matriarch

NATURE
Soul of the Elephant

 

Ironically, every dead elephant with its ivory intact is a reason to celebrate. It means an elephant died of natural causes, not bullets, snares or poison, and a soul was allowed to be celebrated and mourned by its herd. Award-winning filmmakers Dereck and Beverly Joubert start with the remains of two bull elephants and through a series of key flashbacks, look at the lives they would have led, the dramas they may have seen, their great migrations for water with their families, and their encounters with lions and hyenas. This film, shot over two years, is an intimate look at elephants through the lens of two great storytellers of natural history.

 

HIKI NŌ
Episode #824

 

This special edition of HIKI NŌ highlights some of the best stories from the spring quarter of the 2016-2017 school year. The outstanding HIKI NŌ stories in this compilation show include:

 

“Mochi Pounding” from Maui Waena Intermediate School in Kahului, Maui:
The story of a Maui family who continues their annual New Year’s tradition of mochi pounding, despite the recent passing of the family matriarch.

 

“Tough Vice-Principal” from Ewa Makai Middle School on O‘ahu:
A classic “don’t judge a book by its cover” story about a vice-principal whose tough exterior belies her heart of gold.

 

“Fashion Entrepreneurs” from Sacred Hearts Academy on O‘ahu:
Two Honolulu-based fashion entrepreneurs mentor young local designers who are trying to break into the business.

 

“Tie-Dye Artist” from Kalani High School in East Honolulu:
Inspired by 1960s cultural icons like The Beatles, a Honolulu teenager launches her own line of tie-dye clothing.

 

“Diabetic Athlete” from Waiakea High School in the Hilo district of Hawai‘i Island:
A star high school athlete faces his toughest opponent off the court: Type 1 Diabetes.

 

“Pedestrian Walking Flags” from Wai‘anae High School in West O‘ahu:
A woman takes it upon herself to sew red flags that are held up by pedestrians as they cross the notoriously dangerous crosswalks in Waiʻanae. The red flags go a long way in alerting drivers that there are pedestrians crossing in front of them.

 

“The Fact of You” from Kaua‘i High School in Lihue:
A personal essay about identifying one’s authentic nature and remaining true to it.

 

“Ukrainian Student” from Nānākuli High and Intermediate School in West O‘ahu:
The story of a foreign exchange student from Ukraine who embraces and reciprocates the Aloha Spirit she finds in Nānākuli.

 

This special compilation show is hosted by Moanalua High School student Camryn Tabiolo, who will be entering her school’s HIKI NŌ program in the fall of 2017.

 

This program encores Saturday, Sept. 2, at 12:00 pm and Sunday, Sept. 3, at 3:00 pm. You can also view HIKI NŌ episodes on our website, www.pbshawaii.org/hikino.

 

NATURE
Touching the Wild

 

Joe Hutto has dedicated seven years of his life to “becoming” a wild mule deer. Ordinarily, the deer herd would run from any human, but these keenly intelligent animals come to regard this stranger as one of their own. As he crosses the species divide, Hutto taps into a new understanding of these elusive animals. His joy in his new family is infectious, but this human predator also learns to see the world from the point of view of prey.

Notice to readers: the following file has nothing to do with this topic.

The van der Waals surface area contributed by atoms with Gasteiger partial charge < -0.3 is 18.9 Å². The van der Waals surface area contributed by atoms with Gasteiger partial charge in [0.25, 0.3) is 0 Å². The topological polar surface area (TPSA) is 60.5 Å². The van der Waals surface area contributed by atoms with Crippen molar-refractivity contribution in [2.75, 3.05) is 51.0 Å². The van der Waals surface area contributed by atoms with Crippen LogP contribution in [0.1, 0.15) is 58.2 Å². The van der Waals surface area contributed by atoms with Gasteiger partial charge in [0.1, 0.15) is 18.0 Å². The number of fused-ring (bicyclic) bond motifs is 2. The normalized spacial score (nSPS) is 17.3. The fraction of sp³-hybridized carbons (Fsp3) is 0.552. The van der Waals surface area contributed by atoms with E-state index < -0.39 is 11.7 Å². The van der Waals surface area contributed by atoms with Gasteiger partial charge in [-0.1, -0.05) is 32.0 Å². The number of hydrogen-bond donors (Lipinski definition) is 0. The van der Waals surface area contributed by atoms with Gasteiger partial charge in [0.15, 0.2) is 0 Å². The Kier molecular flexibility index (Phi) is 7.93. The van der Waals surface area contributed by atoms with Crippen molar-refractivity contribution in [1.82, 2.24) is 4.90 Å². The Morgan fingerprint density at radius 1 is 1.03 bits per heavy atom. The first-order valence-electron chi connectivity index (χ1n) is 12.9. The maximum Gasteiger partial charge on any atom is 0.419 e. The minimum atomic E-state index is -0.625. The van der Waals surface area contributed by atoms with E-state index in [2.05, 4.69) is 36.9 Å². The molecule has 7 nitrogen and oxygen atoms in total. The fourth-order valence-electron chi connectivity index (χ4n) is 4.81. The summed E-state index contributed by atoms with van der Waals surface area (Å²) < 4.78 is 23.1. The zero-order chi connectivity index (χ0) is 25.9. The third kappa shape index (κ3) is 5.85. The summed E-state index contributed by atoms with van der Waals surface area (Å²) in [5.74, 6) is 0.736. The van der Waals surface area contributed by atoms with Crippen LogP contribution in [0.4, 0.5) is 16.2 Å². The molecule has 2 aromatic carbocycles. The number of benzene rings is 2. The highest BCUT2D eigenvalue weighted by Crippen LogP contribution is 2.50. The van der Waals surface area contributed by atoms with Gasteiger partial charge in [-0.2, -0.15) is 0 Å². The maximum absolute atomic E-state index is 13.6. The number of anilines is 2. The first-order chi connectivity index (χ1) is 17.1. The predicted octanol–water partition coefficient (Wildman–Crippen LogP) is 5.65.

HIKI NŌ
Hawaiian Value: Ha’aha’a

 

This episode is the third in a series of six shows in which each episode focuses on a specific Hawaiian value. The Hawaiian value for this show is ha’aha’a, which means humbleness and humility. Each of the following stories reflects this theme:

 

The top story comes from the students at Chiefess Kamakahelei Middle School on Kauai. They feature a Kauai resident named Moses Hamilton who learned humbleness and humility when he had to start all over again after a tragic car accident that left him a quadraplegic. While undergoing re-hab, Moses took up mouth painting (painting by holding and manipulating the paint brush in one’s mouth), and is a now a successful artist who sells his paintings at a shopping mall in Hanalei, Kauai.

 

Also featured are student-created stories from the following schools:

 

Ka Waihona o Ka Naauao (Oahu): Uncle George, a native Hawaiian stand-up paddle board instructor in West Oahu, exemplifies humbleness by giving away something of great value – paddle board lessons – for free.

 

Roosevelt High School (Oahu): A Roosevelt High School student uses his experience growing up in poverty-stricken countries to instill a sense of humility in his fellow students.

 

Lahaina Intermediate School (Maui): A retiree-turned-elementary-school crossing guard proves that a humbleness of spirit comes in handy when dedicating your life to the safety of young children in your community.

 

Mililani Middle School (Oahu): After years in the spotlight as star quarterback for the UH football team, Garrett Gabriel choses the much more humble profession of counseling.

 

Iolani School (Oahu): The value of ha’aha’a, or humbleness, teaches us that we are neither indestructible nor immortal. This realization may have saved the life of a coach at Iolani School.
Waianae High School (Oahu): This story explores how a family in West Oahu deals with a very humbling experience: the onset of dementia in the family matriarch.

 

This episode is hosted by Aiea High School in Honolulu.

 

This program encores Saturday, Aug. 20 at 12:00 pm and Sunday, Aug. 21 at 3:00 pm. You can also view HIKI NŌ episodes on our website, PBSHawaii.org/hikino.